Deus avia: a pastoral letter on the Feast of St Anne 2013

S. Annae Matris B.M.V.


Jesus, Mary & Anna
Jesus, Mary & Anna

“…God’s granny” is the affectionate colloquial term used by devotee’s of today’s saint, St Anne and follows a certain, perhaps over familial but logical consequence resulting from the decree of the  Council of Ephesus in 431 of Mary as “Theotokos” i.e. the “Mother of God”. If Mary is “Mother of God” than the mother of Mary must be “God’s grandmother”!

According to the Protoevangelium of James (Christians whose tradition is only five hundred years old won’t be familiar with this work) generally attributed by scholarly consensus to the second century, the parents of Mary were Anna (anglicised to Anne) and Joachim. Though other members of Mary’s family are mentioned in the canonical Gospels, (e.g. her cousin, Elizabeth Lk 1:36, 39-40) the early date of the Protoevangelium of James and the fact that Mary was well known among the early Christian community in Jerusalem (Acts 1:14), has generally lent some authenticity to this tradition concerning Mary’s parentage and childhood and the work was very nearly included in the later codified New Testament canon (mid-4th Century).

Though the idea of “God’s granny” may perhaps be a little too “cutesy” for some, and the concept of God having a grandmother too difficult for others to comprehend without the  “Incarnationis Mysterium”, the tradition has helped many saints over the centuries develop a personal affinity to Our Lord through His earthly holy family. Afterall, we can relate to and more easily appreciate those things about which we are ourselves familiar, and the notion of family is certainly something the majority of us can relate to (sadly, even if our families themselves have been lacking in cohesiveness let alone holiness). Afterall, are we not by virtue of our baptisms, called “children of God” (John 1:11-13), “sharers in the Divine nature” (2 Peter 1:4), “co-heirs with Christ” (Romans 8:14-17)?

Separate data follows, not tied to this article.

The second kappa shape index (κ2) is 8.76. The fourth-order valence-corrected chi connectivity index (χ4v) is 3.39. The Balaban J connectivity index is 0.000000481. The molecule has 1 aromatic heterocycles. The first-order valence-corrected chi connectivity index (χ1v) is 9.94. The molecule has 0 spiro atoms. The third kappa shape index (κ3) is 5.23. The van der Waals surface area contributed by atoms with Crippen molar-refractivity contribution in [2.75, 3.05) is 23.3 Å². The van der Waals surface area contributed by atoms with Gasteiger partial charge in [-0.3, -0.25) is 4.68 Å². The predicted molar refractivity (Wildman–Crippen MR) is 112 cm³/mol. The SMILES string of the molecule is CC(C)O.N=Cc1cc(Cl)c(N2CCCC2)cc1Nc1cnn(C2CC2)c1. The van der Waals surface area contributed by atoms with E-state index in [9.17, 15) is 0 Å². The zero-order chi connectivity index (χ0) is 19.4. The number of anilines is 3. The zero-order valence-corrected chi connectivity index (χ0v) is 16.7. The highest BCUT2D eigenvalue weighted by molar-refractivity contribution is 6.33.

All this refers to our “divinisation” which was the purpose of a) our existence and b) our salvation through Christ. For we are (humanity was) created by God to “know Him, love Him and serve Him in this world, and be happy with Him forever in the next” as our Penny Catechism once taught us. Though “made in the image and likeness of God” we lost our corporeal immortality which God had first intended for us when He made the world, through the disobedience of Adam and Eve and so sin, which is a “deliberative will” (θέλημα γνωμικόν) in opposition to the “natural will” (θέλημα φυσικόν) created by God, necessitates our salvation and affects our reconciliation with God. As St. Justin Martyr tells us “[Men] were made like God, free from suffering and death, provided that they kept His commandments, and were deemed deserving of the name of His sons, and yet they, becoming like Adam and Eve, work out death for themselves; let the interpretation of the Psalm be held just as you wish, yet thereby it is demonstrated that all men are deemed worthy of becoming “gods,” and of having power to become sons of the Highest.” [“the Psalm”, 82:1-7]  But as the Penny Catechism says, “Our Saviour suffered to atone for our sins, and to purchase for us eternal life.” The manifestation of God’s love for us in Christ through His salvation on the Cross not only “restores” creation but “reconciles” us spiritually to God our Father, “See what love the Father has given us, that we should be called children of God; and so we are!” (1 John 3:1) and ultimately restores our corporeal immortality (i.e. “the resurrection of the body”) for the “life of the world to come” (the Creed) as the apostle Paul declares: “If the dead are not raised, then Christ has not been raised. If Christ has not been raised, your faith is futile and you are still in your sins. Then those also who have fallen asleep in Christ have perished” (1 Cor. 15:13–18).